Humboldt Bay Fire conducting Water Rescue Team training this week
EUREKA- Three years ago, Humboldt Bay Fire created its own Water Rescue Team. Officials say that program has been expanding ever since, and this week marks the latest round of Water Rescue Training.
Humboldt Bay Fire Water Rescue Team members have already gone through 40 hours of training and even more hours of conditioning since the department increased their Water Rescue standards last year. Starting Tuesday and ending Friday, firefighters with Humboldt Bay Fire who are not part of the Water Rescue Team are continuing their training on assisting the Water Rescue Team from the ground during response calls involving water situations.
"It’s absolutely essential that everybody is on the same page and that everybody knows how to work together and is fluid in their action. So that way, when we have an emergency, that's not the time to be showing someone how to do something," said David Terry, the Lead Instructor of the Humboldt Bay Fire Water Rescue Team.
Every year, firefighters with Humboldt Bay Fire who are not part of the Water Rescue Team have about three hours of this training. While this training is not mandatory for the United States Lifesaving Association’s Aquatic Response Team standards, which Humboldt Bay Fire follows, fire officials believes these training exercises are important to conduct.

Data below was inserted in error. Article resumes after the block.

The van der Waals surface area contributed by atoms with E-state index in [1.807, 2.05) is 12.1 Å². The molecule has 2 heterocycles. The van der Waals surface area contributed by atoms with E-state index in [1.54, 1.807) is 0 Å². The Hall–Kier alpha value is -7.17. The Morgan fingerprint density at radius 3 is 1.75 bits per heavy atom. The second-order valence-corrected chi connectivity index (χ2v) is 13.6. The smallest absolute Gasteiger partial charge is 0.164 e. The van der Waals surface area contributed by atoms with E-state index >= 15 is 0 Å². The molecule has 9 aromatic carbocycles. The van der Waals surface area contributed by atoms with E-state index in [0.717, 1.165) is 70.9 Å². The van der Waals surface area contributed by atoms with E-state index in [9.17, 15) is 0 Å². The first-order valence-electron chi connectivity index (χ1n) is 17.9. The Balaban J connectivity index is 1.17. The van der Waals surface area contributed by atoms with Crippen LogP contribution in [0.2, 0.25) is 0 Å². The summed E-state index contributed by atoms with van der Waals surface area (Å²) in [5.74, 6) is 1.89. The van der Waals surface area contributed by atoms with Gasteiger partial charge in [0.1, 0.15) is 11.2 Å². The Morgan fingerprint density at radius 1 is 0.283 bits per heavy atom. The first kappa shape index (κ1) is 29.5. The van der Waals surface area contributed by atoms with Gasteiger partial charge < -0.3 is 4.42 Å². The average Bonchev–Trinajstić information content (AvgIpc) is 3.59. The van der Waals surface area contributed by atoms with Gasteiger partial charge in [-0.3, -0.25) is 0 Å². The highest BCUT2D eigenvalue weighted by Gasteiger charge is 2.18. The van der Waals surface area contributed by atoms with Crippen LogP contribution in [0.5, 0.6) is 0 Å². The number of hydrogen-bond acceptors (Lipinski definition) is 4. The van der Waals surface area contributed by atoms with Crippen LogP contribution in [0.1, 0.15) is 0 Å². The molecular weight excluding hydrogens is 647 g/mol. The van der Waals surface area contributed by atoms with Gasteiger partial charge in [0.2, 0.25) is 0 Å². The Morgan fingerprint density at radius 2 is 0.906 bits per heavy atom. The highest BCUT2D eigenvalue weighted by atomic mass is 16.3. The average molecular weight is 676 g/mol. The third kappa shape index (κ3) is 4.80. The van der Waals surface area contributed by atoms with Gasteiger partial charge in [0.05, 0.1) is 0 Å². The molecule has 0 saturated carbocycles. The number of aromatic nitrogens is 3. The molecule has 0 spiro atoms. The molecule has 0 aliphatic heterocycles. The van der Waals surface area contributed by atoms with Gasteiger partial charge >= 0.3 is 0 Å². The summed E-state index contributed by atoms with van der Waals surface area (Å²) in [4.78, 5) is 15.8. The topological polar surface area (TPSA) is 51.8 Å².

"Part of our mission statement is that we're committed to community service. And part of that community service is making sure that we're doing everything that we possibly can to keep the community safe and trying to be proactive," said Terry.
Humboldt Bay Fire officials say they respond to about two to three water rescue missions in the greater Eureka area per year. They also say there are tips you can follow to reduce your risk of being in that situation.
"Don't underestimate the water anywhere in Humboldt County. Whether it's the ocean or whether it's the bay or the rivers or the creeks, especially when we have flooding, it moves much faster than people think and it's much colder than people think and they can get into trouble very quickly," said Sean Robertson, the Training Battalion Chief of Humboldt Bay Fire.
But thanks to training exercises like these, all members of Humboldt Bay Fire are trained to know what to do to assist you if you are in an emergency involving water.
There are currently 13 members of the Humboldt Bay Fire Water Rescue Team and officials say they are looking to add three more members in the next year.
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